How EMS can improve care with newest patient safety recommendations

'Free from Harm,' a new report from the National Patient Safety Foundation makes follow-up recommendations to the IOM 'To Err is Human' report

The National Patient Safety Foundation (NPSF) published a follow-up report to the now famous Institute of Medicine’s "To Err Is Human." The new report, "Free from Harm", calls attention to the patient safety lessons learned over the past decade and a half, as well as reminding health care providers that many of the same issues initially spotlighted still remain.

Although EMS is not specifically mentioned in the report, given the increased focus that the care continuum receives, it stands to reason that EMS is clumped with other outpatient providers. Beyond the occasional special section in journals like Prehopsital Emergency Care, the EMS industry isn’t known for patient safety research, but that tone is changing. An increased focus on the safety of providers seems to be causing a paradigm shift that is allowing EMS to look at patient safety just as closely.

The "Free from Harm" report makes eight recommendations which can be tied to EMS. Some are more applicable than others, but all have some relevance. Here are the recommendations and how they connect to EMS:

Recommendation 1: Ensure that leaders establish and sustain a culture of safety
The recently dissolved Health and Safety Commission of the United Kingdom wrote, "organizations with a positive safety culture are characterized by communications focused on mutual trust, by shared perceptions of the importance of safety, and by confidence in the efficacy of preventive measures." But changing the culture within any organization is difficult; and doing so in an organization where most employees are siloed into two-person teams is even harder. That’s why culture is the first recommendation, because leaders must ensure that it is the primary goal since "improved culture is not the means to the end, but an end itself.”

In 2013 American College of Emergency Physicians (ACEP) released "Strategy for a National EMS Culture of Safety," which recognized that EMS poses a safety threat to not only its own personnel, but also patients and bystanders. The strategy had six core elements for advancing the culture of safety in EMS, many of which mirror the "Free from Harm" recommendations.

ACEP and National Association of EMS Physicians NAEMSP recently released a joint policy statement, further arguing that "it is the EMS physician’s role to develop and support a culture of safety in EMS systems." However since many leaders within EMS are not physicians, its stands to reason that it is the EMS leader’s role to develop and support a culture of safety in EMS systems.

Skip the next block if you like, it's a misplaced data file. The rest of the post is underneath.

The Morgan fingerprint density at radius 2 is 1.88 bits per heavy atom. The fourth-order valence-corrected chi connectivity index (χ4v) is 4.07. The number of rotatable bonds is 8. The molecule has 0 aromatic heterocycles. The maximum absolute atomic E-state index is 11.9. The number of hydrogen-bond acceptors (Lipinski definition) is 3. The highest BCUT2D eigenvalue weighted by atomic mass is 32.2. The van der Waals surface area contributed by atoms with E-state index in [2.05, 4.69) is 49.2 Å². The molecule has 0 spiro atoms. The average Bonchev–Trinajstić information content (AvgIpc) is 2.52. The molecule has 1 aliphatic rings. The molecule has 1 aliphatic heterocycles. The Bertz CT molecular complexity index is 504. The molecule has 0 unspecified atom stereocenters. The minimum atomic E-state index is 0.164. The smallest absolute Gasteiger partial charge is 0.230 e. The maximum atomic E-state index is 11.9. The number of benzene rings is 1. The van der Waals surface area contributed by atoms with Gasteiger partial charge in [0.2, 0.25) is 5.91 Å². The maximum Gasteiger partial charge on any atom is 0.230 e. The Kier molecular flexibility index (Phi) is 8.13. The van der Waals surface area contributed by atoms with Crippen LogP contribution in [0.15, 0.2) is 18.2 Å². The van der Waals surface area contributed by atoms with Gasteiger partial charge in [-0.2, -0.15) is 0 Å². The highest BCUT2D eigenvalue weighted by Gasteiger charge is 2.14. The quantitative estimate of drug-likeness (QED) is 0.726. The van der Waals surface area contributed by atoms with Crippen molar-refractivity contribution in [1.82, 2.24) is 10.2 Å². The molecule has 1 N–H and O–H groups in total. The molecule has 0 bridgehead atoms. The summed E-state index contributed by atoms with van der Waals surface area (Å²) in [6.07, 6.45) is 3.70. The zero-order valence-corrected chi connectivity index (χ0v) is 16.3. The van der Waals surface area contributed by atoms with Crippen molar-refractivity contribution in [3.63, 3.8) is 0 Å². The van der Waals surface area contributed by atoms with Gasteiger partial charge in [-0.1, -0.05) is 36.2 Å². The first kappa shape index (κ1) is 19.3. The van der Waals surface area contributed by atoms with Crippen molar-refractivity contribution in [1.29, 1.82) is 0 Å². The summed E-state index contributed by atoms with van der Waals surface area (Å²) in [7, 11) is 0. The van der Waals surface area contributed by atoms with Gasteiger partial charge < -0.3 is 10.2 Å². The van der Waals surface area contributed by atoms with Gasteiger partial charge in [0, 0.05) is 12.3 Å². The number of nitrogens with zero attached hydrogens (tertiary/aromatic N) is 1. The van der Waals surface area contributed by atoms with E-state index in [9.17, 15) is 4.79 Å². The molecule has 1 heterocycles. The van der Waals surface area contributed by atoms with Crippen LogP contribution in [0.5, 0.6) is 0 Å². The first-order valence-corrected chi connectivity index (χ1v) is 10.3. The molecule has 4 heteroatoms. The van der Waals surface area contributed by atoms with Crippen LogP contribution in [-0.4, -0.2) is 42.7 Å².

Recommendation 2: Create centralized and coordinated oversight of patient safety
The first part of this recommendation is geared towards government officials and policy makers. Much like the Field EMS Bill advocates for a centralized authority over EMS, the authors hope to one day see patient safety housed within a single federal agency. In the meantime it is up to individual organizations and industries to create, or participate in, a centralized system.

The second part of this recommendation focuses on the lack of coordination within and across industry lines. Within EMS there is no central repository for adverse event reporting. Although states like Pennsylvania and organizations such as the Center for Leadership, Innovation and Research in EMS have taken the initiative to create voluntary reporting systems, they remain extremely underutilized. Until the industry is able to implement a culture that expects, appreciates and validates event reporting, it stands to reason that no reporting system, regardless of how effectively it is designed, will be used appropriately.

Recommendation 3: Create a common set of safety metrics that reflect meaningful outcomes
The authors of the report recognize that "measurement is foundational to advancing improvement," but they also admit that measuring can have unintended consequences if the data is used in an inappropriate fashion. EMS is already making progress on this recommendation via EMS Compass which helps "EMS systems measure and improve the quality of care at the local, regional and national levels" by developing relevant performance measures.

Organizations can choose whether or not to follow the EMS Compass measures, along with other standards of care that have been previously advocated by many within the industry. But there are no hard and fast rules that organizations have to adopt certain practices or metrics. This means there will continue to be significant variation across the country regarding the implementation of a standard set of metrics. Although many would like to argue that if you’ve seen one EMS system, you’ve seen one EMS system, the reality is that most variation in how care is provided only causes more harm than good.